The cardinals quarrel with one another, and do not yet assemble in conclave. Some of them wish to bring about a schism. Cardinal Colonna behaves worse every day. The cardinals who are ready to serve his (the Emperor's) interests are Cardinals Vich, Valle, Siena, Jacobacius, Campegio, de Medicis, Sion, Santiquatro, and Farnese. Other cardinals are also ready to be useful to him, but as they are only the servants of others, it is not worth while to speak of them. They are Cardinal Cesarini and others. Thinks Cardinal Santa Croce will do his duty. The Cardinals of Ancona and Volterra are believed to be his enemies. Of the Cardinal of Mantua it is not yet known to which party he belongs. Regards the three Venetian cardinals, and the Cardinals Fiesco, Monte, Grassis, and Cardinal Minerva as suspicious. De Medicis has eighteen votes in his favour, but twenty votes against him. Generally there are two or three cardinals who endeavour to be elected Pope ; this time every one of them aspires to that dignity.
Has arranged with Cardinal de Medicis that, if his election is impossible, he is to give his vote and the votes of his supporters to the candidates whom he (Juan Manuel) will designate to him. If Cardinal de Medicis keeps his word, a thing which is not usual in Rome, the arrangement would not be bad.
The postal arrangements are bad. Alarcon.
Rome, the 24th of December 1521.
The cardinals have decided to assemble in conclave the day after to-morrow, which will be Thursday, the second day of Christmas. News from Valladolid.
Addressed : "To the most sacred King of Spain, &c., our sovereign Lord."
Spanish. Autograph in cipher. Contemporary deciphering, pp. 4.
M. Re. Ac. d. Hist. Salazar. A. 21. f. 417.
371. Juan Manuel, Imperial Ambassador in Rome, to the
The cardinals did not enter into conclave on Thursday, as they had decided, but on Friday. Does not live in the palace, as his predecessors on former occasions did, as he has been given to understand that his presence would be considered a restriction on the freedom of the conclave. Sent to the palace, as his representatives, Ascanio Colonna, the Bishop of Alghero, (fn. 3) and Enkenvöert. Should it appear necessary, he will go in person and stay in the palace. The fight will be very close between the Imperialists, on the one part, and the partisans of France and Venice, on the other, as they have proposed different cardinals as candidates.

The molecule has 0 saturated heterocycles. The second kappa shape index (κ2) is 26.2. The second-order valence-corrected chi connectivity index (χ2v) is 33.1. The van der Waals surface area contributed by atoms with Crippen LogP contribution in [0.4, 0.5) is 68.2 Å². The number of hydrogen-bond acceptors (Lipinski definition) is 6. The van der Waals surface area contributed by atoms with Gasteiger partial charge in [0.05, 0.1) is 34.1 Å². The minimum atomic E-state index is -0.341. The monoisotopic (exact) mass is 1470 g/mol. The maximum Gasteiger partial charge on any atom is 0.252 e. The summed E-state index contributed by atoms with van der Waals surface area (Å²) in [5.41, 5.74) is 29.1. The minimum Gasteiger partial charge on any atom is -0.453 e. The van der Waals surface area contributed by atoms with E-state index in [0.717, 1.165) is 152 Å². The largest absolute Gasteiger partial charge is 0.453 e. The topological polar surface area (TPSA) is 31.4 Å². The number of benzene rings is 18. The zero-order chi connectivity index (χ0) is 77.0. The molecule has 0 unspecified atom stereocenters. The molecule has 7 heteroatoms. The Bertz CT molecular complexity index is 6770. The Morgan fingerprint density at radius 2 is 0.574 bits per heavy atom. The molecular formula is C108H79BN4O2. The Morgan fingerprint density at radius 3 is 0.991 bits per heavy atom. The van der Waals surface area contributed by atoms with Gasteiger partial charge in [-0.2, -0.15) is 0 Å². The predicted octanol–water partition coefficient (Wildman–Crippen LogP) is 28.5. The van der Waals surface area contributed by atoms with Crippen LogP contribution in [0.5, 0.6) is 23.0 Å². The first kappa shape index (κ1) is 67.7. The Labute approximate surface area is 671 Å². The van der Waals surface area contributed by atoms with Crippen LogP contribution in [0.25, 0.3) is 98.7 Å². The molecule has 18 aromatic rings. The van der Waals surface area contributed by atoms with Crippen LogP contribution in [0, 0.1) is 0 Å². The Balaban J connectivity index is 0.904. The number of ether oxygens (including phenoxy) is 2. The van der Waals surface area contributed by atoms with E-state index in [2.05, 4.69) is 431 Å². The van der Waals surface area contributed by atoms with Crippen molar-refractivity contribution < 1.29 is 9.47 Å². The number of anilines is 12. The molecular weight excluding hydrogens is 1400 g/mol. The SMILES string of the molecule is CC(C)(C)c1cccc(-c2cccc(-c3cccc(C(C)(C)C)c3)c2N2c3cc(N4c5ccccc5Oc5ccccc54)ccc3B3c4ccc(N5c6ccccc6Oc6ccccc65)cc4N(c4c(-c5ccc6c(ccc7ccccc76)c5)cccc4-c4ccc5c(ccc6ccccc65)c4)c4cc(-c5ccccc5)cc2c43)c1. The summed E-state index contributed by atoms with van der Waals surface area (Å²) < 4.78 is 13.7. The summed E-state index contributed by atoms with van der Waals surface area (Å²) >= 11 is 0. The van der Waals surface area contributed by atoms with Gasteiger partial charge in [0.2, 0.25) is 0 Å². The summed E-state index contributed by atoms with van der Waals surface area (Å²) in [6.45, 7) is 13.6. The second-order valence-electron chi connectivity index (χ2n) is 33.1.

Has arranged with Cardinal de Medicis that, if he sees that his election is impossible, he will give his vote and the votes of his followers to certain candidates who are good Imperialists, and whose names have been made known to him (de Medicis). Cardinal Farnese is the last on the list. As he has sometimes been suspected of being a partisan of France, it has been arranged with him that he shall give his second son as hostage for his good and faithful behaviour towards him (the Emperor). The Cardinal has already delivered his son, who has been sent to Naples. Farnese belongs to a very great family, and has many supporters. He has two sons and two daughters, both married.
It may happen that the cardinals will decide on electing a cardinal who is not present in the conclave. Has proposed the Cardinal of Tortosa as Imperial candidate in such a case.
The Cardinal of Ivrea, who had been detained in Pavia, has arrived, and entered the conclave. Sent some person to see him on his way to Rome. He promised to render good services to him (the Emperor). Does not know whether he will keep his word.
Naples is still in its usual disorder. News concerning the army, which is not paid.
Has not yet received an answer to his letter in which he announced to him the death of the Pope, although the answer should have arrived three or four days ago. Begs him not to neglect so important an affair as the election of the Pope.
Rome, the 28th of December 1521.
Addressed : "To the most sacred Cœsar, King of Spain, &c., our sovereign Lord."
Spanish. Autograph in cipher. Contemporary deciphering. pp. 3.